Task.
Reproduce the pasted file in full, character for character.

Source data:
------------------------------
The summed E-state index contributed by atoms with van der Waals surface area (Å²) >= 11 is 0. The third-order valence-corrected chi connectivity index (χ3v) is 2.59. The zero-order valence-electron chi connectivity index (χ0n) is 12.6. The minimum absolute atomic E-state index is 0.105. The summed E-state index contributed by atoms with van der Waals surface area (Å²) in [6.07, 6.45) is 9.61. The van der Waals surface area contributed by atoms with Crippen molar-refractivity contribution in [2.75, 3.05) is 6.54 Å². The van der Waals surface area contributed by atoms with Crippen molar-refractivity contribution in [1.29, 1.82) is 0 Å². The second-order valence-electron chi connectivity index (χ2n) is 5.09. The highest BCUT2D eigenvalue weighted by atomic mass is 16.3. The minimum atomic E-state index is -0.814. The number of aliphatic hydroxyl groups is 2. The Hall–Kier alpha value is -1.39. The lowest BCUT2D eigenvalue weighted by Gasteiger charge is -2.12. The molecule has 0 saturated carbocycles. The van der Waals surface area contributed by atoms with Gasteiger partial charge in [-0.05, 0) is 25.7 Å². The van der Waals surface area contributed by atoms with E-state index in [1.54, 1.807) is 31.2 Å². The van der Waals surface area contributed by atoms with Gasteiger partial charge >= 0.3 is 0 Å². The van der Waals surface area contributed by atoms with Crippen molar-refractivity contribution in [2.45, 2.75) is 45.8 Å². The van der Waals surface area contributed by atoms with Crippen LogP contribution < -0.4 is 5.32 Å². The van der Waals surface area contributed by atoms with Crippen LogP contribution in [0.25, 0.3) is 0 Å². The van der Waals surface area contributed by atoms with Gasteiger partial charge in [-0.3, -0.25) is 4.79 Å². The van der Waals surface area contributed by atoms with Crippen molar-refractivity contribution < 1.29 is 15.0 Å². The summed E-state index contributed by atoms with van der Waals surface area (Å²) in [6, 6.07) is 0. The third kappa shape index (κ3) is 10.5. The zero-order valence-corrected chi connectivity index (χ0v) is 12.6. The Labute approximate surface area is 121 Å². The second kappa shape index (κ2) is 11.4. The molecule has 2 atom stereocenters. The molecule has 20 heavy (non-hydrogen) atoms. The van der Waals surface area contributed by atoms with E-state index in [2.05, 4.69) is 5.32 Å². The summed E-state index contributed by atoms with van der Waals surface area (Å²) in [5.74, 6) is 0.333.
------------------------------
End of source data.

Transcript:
The summed E-state index contributed by atoms with van der Waals surface area (Å²) >= 11 is 0. The third-order valence-corrected chi connectivity index (χ3v) is 2.59. The zero-order valence-electron chi connectivity index (χ0n) is 12.6. The minimum absolute atomic E-state index is 0.105. The summed E-state index contributed by atoms with van der Waals surface area (Å²) in [6.07, 6.45) is 9.61. The van der Waals surface area contributed by atoms with Crippen molar-refractivity contribution in [2.75, 3.05) is 6.54 Å². The van der Waals surface area contributed by atoms with Crippen molar-refractivity contribution in [1.29, 1.82) is 0 Å². The second-order valence-electron chi connectivity index (χ2n) is 5.09. The highest BCUT2D eigenvalue weighted by atomic mass is 16.3. The minimum atomic E-state index is -0.814. The number of aliphatic hydroxyl groups is 2. The Hall–Kier alpha value is -1.39. The lowest BCUT2D eigenvalue weighted by Gasteiger charge is -2.12. The molecule has 0 saturated carbocycles. The van der Waals surface area contributed by atoms with Gasteiger partial charge in [-0.05, 0) is 25.7 Å². The van der Waals surface area contributed by atoms with E-state index in [1.54, 1.807) is 31.2 Å². The van der Waals surface area contributed by atoms with Gasteiger partial charge >= 0.3 is 0 Å². The van der Waals surface area contributed by atoms with Crippen molar-refractivity contribution in [2.45, 2.75) is 45.8 Å². The van der Waals surface area contributed by atoms with Crippen LogP contribution < -0.4 is 5.32 Å². The van der Waals surface area contributed by atoms with Crippen LogP contribution in [0.25, 0.3) is 0 Å². The van der Waals surface area contributed by atoms with Gasteiger partial charge in [-0.3, -0.25) is 4.79 Å². The van der Waals surface area contributed by atoms with Crippen molar-refractivity contribution < 1.29 is 15.0 Å². The summed E-state index contributed by atoms with van der Waals surface area (Å²) in [6, 6.07) is 0. The third kappa shape index (κ3) is 10.5. The zero-order valence-corrected chi connectivity index (χ0v) is 12.6. The Labute approximate surface area is 121 Å². The second kappa shape index (κ2) is 11.4. The molecule has 2 atom stereocenters. The molecule has 20 heavy (non-hydrogen) atoms. The van der Waals surface area contributed by atoms with E-state index in [2.05, 4.69) is 5.32 Å². The summed E-state index contributed by atoms with van der Waals surface area (Å²) in [5.74, 6) is 0.333.